From the very beginning I was taught that art must deliver a certain message to the audience. The message that “generated” from an artist’s observations, went through an artist perception and certain analysis, emphasised the important, and delivered through visualisation. The visual art is a language that everyone can understand. The message that is all about us: our feelings, relationships, habits, values, the “human universe” that is inside us and outer space that surrounds us.

3. How does the idea of community relate to your practice?

Of course, I always think about community. I’m a part of it and can’t be separated. This is very important. Every year I have an exhibition in the library of Maple Ridge, the community where I live. In every place where I exhibit, I do my best to bring to the local community something interesting, something that make people to start a discussion, something that can create positive atmosphere.  I consider my art as a dialogue with an audience. During my artistic career, along with my friends, I initiated a few fine art projects for kids that included book publishing, contests, exhibitions, featuring on TV and radio: “Adventures” (South Delta), “The Art of Gelato” (International), and “Fraser River. Living Working Spirit” (New Westminster). These projects were focused on unfolding kids’ talents and potentials.

4. What is your dream project?

It is difficult to say. Honestly, I’ve never thought about it. Every project I was involved in or will be involved in the future can be considered as a dream project. As Pablo Picasso said: “I am always doing that which I cannot do, in order that I may learn how to do it.” That’s about a dream project. In other words – just establish your goal, even impossible, and do your best to reach it. I think that each of my art piece or activity, small or big, can be considered as my dream project. I’m always happy when I see that I’ve completed it and people like it. And then… everything starts over again, and here is a new project.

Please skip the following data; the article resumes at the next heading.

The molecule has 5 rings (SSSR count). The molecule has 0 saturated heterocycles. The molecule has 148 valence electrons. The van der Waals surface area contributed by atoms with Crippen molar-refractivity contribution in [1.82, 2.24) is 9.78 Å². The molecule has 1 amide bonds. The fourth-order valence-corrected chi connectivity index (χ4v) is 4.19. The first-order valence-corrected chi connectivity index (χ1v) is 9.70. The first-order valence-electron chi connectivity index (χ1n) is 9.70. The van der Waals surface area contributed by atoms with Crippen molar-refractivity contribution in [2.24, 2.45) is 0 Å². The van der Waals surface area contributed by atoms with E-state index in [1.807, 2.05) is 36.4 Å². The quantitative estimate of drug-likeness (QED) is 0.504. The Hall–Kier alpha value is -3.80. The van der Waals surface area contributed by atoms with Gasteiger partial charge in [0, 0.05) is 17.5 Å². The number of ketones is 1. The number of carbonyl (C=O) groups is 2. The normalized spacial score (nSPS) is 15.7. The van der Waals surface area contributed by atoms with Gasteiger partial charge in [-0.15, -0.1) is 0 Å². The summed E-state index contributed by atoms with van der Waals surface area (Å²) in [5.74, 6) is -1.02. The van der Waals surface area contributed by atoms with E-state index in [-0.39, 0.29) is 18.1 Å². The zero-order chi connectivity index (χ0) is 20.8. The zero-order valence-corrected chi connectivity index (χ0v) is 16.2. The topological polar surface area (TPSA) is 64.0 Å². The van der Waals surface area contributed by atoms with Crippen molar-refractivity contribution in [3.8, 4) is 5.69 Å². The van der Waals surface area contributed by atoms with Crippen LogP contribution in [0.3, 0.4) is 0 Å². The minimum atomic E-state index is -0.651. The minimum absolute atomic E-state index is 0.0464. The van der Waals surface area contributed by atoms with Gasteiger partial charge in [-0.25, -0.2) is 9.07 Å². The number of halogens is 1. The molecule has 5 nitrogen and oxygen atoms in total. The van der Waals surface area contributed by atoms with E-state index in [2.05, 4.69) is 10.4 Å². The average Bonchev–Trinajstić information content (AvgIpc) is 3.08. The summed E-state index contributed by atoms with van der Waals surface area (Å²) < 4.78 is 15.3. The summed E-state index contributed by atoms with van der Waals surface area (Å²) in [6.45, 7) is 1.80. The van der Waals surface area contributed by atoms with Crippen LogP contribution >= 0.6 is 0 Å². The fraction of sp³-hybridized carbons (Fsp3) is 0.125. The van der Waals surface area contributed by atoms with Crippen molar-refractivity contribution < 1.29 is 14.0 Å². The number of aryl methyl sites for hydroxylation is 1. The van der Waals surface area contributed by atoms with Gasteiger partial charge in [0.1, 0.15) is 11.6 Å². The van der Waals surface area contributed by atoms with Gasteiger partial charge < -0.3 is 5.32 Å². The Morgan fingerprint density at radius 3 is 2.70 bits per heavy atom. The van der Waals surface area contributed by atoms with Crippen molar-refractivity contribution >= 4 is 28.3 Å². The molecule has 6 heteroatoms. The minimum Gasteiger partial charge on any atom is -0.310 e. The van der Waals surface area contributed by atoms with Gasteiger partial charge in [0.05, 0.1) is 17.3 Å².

5. What’s the best piece of advice you’ve been given as an artist?

From my time in the fine art school: learn to see, find unseen, bring a bit of yourself into your artwork, and never re-draw or re-paint from a photograph. Try to visit museums as much as possible and learn from every visit. Try to analyze what you see in art, find the message, explain what you like and what you don’t like, and be honest in it.

6. Name three artists who’ve inspired you.

During various periods of time, I’ve been influenced by different artists and different art movements.  When studied in the fine art school, I was influenced by the old masters. For example, I learned how to work with light and shadow while studying Rembrandt, or how to paint landscapes, understand the mood of the nature and bring it on paper pr canvas while studying famous Russian artists, V. Serov and I. Levitan. During my school time, in the USSR there was “official art” and “underground art”, not completely prohibited but very restricted. I was very interested in the underground art and it had real influence over me. I was lucky to meet great artists, founders of Soviet Conceptualism: Ilya Kabakov and Vladimir Yankilevsky. When Yankilevsky passed away in 2018 I wrote big essay “Enigma of Vladimir Yankilevsky”. So, while there were many that inspired me, I’d like to note the following: J.W. Turner (1775 – 1851, British Empire) – British artist whose artworks are the best example of how an artist should feel the nature, the atmosphere, and bring it to the viewer; Nikolas Roerich (1874 – 1947, Russian Empire – the USA – India) – Russian painter, writer, traveller, archaeologist, and philosopher; and Yves Tanguy (1900 – 1955, France – the USA) – French self-taught surrealist who can be considered as a quintessence of this art movement.

Vancouver Outsider Arts Festival Touring Exhibition

Outlet Art Gallery #110-2248 McAllister Avenue